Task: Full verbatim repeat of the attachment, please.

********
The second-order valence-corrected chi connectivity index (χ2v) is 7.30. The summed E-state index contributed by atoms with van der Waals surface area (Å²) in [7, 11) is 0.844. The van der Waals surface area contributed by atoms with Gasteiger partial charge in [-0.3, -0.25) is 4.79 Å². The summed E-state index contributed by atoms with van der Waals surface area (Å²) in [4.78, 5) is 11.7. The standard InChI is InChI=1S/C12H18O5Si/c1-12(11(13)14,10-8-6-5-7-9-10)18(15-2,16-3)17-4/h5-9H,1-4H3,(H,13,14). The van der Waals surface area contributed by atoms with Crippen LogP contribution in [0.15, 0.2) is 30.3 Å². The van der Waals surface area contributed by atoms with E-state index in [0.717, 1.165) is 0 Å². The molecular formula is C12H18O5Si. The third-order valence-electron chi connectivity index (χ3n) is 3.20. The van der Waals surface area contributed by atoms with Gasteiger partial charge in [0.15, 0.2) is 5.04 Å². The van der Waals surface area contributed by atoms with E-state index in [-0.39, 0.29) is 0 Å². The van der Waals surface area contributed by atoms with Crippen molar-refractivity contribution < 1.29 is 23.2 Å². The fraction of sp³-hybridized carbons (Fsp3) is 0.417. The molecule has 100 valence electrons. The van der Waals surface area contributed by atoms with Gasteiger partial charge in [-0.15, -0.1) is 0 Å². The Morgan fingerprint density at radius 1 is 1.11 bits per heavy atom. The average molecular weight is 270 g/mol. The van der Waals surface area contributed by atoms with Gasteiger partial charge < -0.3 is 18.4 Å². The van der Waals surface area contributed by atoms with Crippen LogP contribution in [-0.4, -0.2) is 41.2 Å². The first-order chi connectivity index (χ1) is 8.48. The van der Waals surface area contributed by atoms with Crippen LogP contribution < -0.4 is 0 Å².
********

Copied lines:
The second-order valence-corrected chi connectivity index (χ2v) is 7.30. The summed E-state index contributed by atoms with van der Waals surface area (Å²) in [7, 11) is 0.844. The van der Waals surface area contributed by atoms with Gasteiger partial charge in [-0.3, -0.25) is 4.79 Å². The summed E-state index contributed by atoms with van der Waals surface area (Å²) in [4.78, 5) is 11.7. The standard InChI is InChI=1S/C12H18O5Si/c1-12(11(13)14,10-8-6-5-7-9-10)18(15-2,16-3)17-4/h5-9H,1-4H3,(H,13,14). The van der Waals surface area contributed by atoms with Crippen LogP contribution in [0.15, 0.2) is 30.3 Å². The van der Waals surface area contributed by atoms with E-state index in [0.717, 1.165) is 0 Å². The molecular formula is C12H18O5Si. The third-order valence-electron chi connectivity index (χ3n) is 3.20. The van der Waals surface area contributed by atoms with Gasteiger partial charge in [0.15, 0.2) is 5.04 Å². The van der Waals surface area contributed by atoms with E-state index in [-0.39, 0.29) is 0 Å². The van der Waals surface area contributed by atoms with Crippen molar-refractivity contribution < 1.29 is 23.2 Å². The fraction of sp³-hybridized carbons (Fsp3) is 0.417. The molecule has 100 valence electrons. The van der Waals surface area contributed by atoms with Gasteiger partial charge in [-0.15, -0.1) is 0 Å². The Morgan fingerprint density at radius 1 is 1.11 bits per heavy atom. The average molecular weight is 270 g/mol. The van der Waals surface area contributed by atoms with Gasteiger partial charge < -0.3 is 18.4 Å². The van der Waals surface area contributed by atoms with Crippen LogP contribution in [-0.4, -0.2) is 41.2 Å². The first-order chi connectivity index (χ1) is 8.48. The van der Waals surface area contributed by atoms with Crippen LogP contribution < -0.4 is 0 Å².